Li expects more from compatriots

China Daily | Updated: 2017-10-03 07:49

Li Na is disappointed that Chinese tennis has not moved on more since her retirement.

As the country's fruitless search for a new champion continues, Li's two Grand Slam titles continues to be the gauge for her compatriots, who have labored in vain to match her trail-blazing achievements.

The contrast was laid bare at last week's Wuhan Open, where Li received a rock star's welcome during a brief appearance, while none of the Chinese players advanced beyond the third round.

Following her rapturous reception in Wuhan, her home city, Li said she was disappointed that China hasn't found a new star to love since she quit the tour in 2014.

"Actually, I don't like that people always remember me," said Li, who won the French Open in 2011 and the Australian Open in 2014.

"That just means that Chinese tennis hasn't grown up. When I decided to retire, I thought new Chinese champions would come around very quickly," she added.

Hopes were high when Peng Shuai reached the 2014 US Open semifinals, shortly after Li's retirement, and Zhang Shuai won her second Guangzhou Open championship this year.

Wu Yibing also became China's first boys Grand Slam singles champion at last month's US Open. But no Chinese player has consistently challenged at the highest levels.

In Wuhan, five homegrown players were in the main draw but Wang Qiang was the only one to reach the third round - the best ever performance by a Chinese player in the tournament.

Peter McNamara, Wang's Australian coach, said the high expectations created by Li's career are an obstacle for Chinese players.

"I think it's very intimidating having such a great champion who raised the bar to a level that's pretty hard to get to," he said.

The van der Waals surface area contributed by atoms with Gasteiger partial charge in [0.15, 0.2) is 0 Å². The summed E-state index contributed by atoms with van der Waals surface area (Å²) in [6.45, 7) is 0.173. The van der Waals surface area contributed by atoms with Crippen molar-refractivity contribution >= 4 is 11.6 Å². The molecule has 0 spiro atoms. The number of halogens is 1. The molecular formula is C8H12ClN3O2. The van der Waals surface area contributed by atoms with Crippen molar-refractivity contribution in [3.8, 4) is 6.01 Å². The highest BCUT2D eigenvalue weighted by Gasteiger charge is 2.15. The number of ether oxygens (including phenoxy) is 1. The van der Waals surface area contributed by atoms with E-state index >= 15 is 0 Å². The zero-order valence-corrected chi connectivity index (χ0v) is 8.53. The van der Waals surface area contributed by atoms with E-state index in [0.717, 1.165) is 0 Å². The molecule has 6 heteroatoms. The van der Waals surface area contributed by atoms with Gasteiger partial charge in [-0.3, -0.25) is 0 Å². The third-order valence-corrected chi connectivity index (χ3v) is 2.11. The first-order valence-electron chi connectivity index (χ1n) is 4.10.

"I never bring it up, about trying to reach her heights."

Too modest?

Li was always a special case for Chinese tennis, as she took the maverick step of breaking from the state-run system to forge her career on her own terms.

The 35-year-old said that modesty, a typical trait of Chinese culture, could be holding players back.

Peng is currently the top ranked Chinese player at 24, with Zhang at 26.

"They always say 'Oh, I'm not so good', but for the level to grow, you have to show all of the world that you are good," Li said.

World No 1 Garbine Muguruza also said she found Chinese players "very respectful on the court ... very quiet", in contrast to Li, who she described as having "great intensity".

Fabrice Chouquet, co-director of the Wuhan Open, said tennis in China is in the middle of a transition between two generations.

"We have a solid No 1 and 2 here," he said, referring to Peng and Zhang. "And behind them a younger generation is really getting ready to rise."

Wang is part of that new crop, said McNamara, though she has yet to reach her full potential.

"My girl is a baby. She's 25 but she's 20 as a tennis player," he said. "Chinese players, they mature late."

Chinese tennis success has mainly come from women, with Wu's victory in New York an anomaly.

While there are five Chinese women in the top 100 and 11 in the top 200, the top Chinese man is Wu Di, currently ranked No 220.

Agence France-Presse

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